When President Clinton visited China in 1998, the United States was still basking in its position as Cold War victor and the world's sole superpower. It sought China's help on only a narrow range of international issues, such as the spread of missile technology and North Korea. China was just shaking off the stigma of the 1989 crackdown. It was the seventh-biggest holder of U.S. Treasury securities. Today, China is the nation's biggest creditor and its trade with the United States has grown sevenfold.

Also changed are the faces in the Chinese leadership. Jiang, Clinton's 1998 sparring partner in the Great Hall of the People, was an often boisterous character who liked to sing, and also comb his hair, in public. Hu, Obama's host, is a far more buttoned-down and cautious sort.

Clinton could not tell Chinese leaders what to do. Indeed, he had to abandon a big push on human rights when China simply said no. And his challenge to Jiang over Tiananmen was paired with a significant concession over Taiwan.

But Clinton and other U.S. presidents never needed China's help nearly as much as Obama's America needs Hu's.

Whether as a creditor, an emitter of greenhouse gases or a neighbor of Afghanistan, China has clout that the United States now desperately needs. "The U.S.-China relationship has gone global," said Jon Huntsman Jr., the new U.S. ambassador to Beijing and a fluent Chinese speaker.

At the same time, however, China has been far more insistent about asserting its will, most obviously in small but symbolically significant matters of stage management. A town hall-style meeting in Shanghai that the White House had hoped would allow the president to reach out to ordinary Chinese was drained of spontaneity by Chinese-scripted choreography. Tuesday's news conference had no questions, at China's behest.

The Obama White House said it pushed back against restrictions, and it denied that the nation's indebtedness to China has made it any less forceful.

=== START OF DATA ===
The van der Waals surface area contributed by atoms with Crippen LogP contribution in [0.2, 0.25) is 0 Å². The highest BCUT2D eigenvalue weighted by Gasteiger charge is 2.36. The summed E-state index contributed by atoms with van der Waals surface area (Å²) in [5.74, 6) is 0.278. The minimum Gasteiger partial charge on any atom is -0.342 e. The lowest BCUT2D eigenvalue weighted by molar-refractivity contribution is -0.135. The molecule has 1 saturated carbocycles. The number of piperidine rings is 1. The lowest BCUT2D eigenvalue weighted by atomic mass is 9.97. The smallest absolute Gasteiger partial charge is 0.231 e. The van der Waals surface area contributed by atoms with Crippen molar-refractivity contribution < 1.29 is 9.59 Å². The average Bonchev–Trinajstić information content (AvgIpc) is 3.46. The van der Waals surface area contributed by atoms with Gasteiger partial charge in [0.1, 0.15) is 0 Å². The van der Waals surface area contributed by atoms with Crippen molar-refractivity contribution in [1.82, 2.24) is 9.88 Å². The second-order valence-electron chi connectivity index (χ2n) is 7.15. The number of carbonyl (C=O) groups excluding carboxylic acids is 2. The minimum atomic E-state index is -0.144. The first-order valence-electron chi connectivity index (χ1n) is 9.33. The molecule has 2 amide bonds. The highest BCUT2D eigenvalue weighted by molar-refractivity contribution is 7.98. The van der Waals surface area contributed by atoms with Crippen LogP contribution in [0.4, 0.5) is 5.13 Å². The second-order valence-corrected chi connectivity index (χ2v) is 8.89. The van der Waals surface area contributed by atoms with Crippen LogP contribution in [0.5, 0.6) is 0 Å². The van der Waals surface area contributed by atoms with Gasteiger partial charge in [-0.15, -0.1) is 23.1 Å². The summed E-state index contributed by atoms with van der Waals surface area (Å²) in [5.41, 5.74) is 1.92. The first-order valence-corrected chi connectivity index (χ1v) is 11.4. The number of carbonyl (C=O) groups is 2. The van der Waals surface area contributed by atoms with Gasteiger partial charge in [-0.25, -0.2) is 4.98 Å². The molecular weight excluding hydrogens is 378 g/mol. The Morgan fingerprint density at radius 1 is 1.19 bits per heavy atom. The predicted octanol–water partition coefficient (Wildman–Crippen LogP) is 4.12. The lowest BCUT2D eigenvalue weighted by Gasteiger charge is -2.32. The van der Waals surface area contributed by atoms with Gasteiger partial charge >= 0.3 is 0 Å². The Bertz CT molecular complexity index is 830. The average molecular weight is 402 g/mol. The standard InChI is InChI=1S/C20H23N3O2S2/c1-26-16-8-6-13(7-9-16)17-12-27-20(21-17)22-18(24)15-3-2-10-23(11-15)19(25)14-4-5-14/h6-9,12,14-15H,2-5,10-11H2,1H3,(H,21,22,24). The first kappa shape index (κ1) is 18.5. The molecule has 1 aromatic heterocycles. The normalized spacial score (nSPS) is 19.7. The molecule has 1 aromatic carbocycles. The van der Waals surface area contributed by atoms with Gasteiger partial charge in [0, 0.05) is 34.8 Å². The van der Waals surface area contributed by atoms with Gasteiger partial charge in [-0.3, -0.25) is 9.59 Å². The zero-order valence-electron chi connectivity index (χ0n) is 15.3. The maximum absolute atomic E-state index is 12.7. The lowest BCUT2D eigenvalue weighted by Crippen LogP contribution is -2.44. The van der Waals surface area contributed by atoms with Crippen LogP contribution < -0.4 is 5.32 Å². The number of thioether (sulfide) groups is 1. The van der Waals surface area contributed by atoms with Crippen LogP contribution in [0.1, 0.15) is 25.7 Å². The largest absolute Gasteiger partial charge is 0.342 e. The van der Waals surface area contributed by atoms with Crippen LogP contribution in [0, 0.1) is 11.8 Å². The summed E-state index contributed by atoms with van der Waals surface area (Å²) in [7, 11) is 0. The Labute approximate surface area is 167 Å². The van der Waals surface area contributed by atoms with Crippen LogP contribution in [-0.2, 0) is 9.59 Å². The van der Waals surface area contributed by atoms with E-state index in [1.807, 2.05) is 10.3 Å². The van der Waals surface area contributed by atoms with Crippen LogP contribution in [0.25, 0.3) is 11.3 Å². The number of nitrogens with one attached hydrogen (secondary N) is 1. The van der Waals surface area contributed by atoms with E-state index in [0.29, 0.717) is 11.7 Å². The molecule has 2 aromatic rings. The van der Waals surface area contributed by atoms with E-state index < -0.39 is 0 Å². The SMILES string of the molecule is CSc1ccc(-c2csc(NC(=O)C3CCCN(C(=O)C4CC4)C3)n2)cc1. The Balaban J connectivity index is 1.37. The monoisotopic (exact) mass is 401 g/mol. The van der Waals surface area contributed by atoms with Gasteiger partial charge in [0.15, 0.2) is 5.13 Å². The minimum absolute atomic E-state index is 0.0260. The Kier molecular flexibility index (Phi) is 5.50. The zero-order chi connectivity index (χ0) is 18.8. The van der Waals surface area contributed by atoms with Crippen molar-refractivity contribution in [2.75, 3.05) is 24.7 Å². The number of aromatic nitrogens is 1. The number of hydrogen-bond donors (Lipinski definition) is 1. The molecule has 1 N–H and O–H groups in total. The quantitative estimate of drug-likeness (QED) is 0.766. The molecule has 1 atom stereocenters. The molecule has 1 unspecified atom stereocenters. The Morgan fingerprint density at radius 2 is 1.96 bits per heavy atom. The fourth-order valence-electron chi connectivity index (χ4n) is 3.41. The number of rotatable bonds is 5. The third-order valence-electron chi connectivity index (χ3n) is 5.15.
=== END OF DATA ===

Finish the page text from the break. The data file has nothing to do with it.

Referring to the fact that China holds Treasury securities worth nearly $800 billion, as well as billions more in other forms of U.S. debt, Michael Froman, economic adviser on the National Security Council, said "the $800 billion never came up in conversation."

"The president dealt with every issue on his agenda in a very direct way and pulled no punches," he said.

U.S. officials insisted that, despite constraints, Obama still got his message to the Chinese public. State television provided live coverage of his Tuesday appearance with Hu, which featured an appeal by the U.S. president on human rights.

"America's bedrock beliefs that all men and women possess certain fundamental human rights," Obama said, "are universal rights" that "should be available to all people." He also urged China to resume talks with representatives of the Dalai Lama, Tibet's exiled spiritual leader.

White House officials described Obama as even more forceful behind closed doors, suggesting that the administration is more eager to engage with reality than grandstand. Obama had "as direct a discussion of human rights as I've seen by any high-level visitor with the Chinese" when he met with Hu, said Jeffrey Bader, the National Security Council's chief Asia hand, who also worked for President Clinton.

Furthermore, White House press secretary Robert Gibbs said, the administration had not expected "that the waters would part and everything would change over our almost 2 1/2 -day trip to China."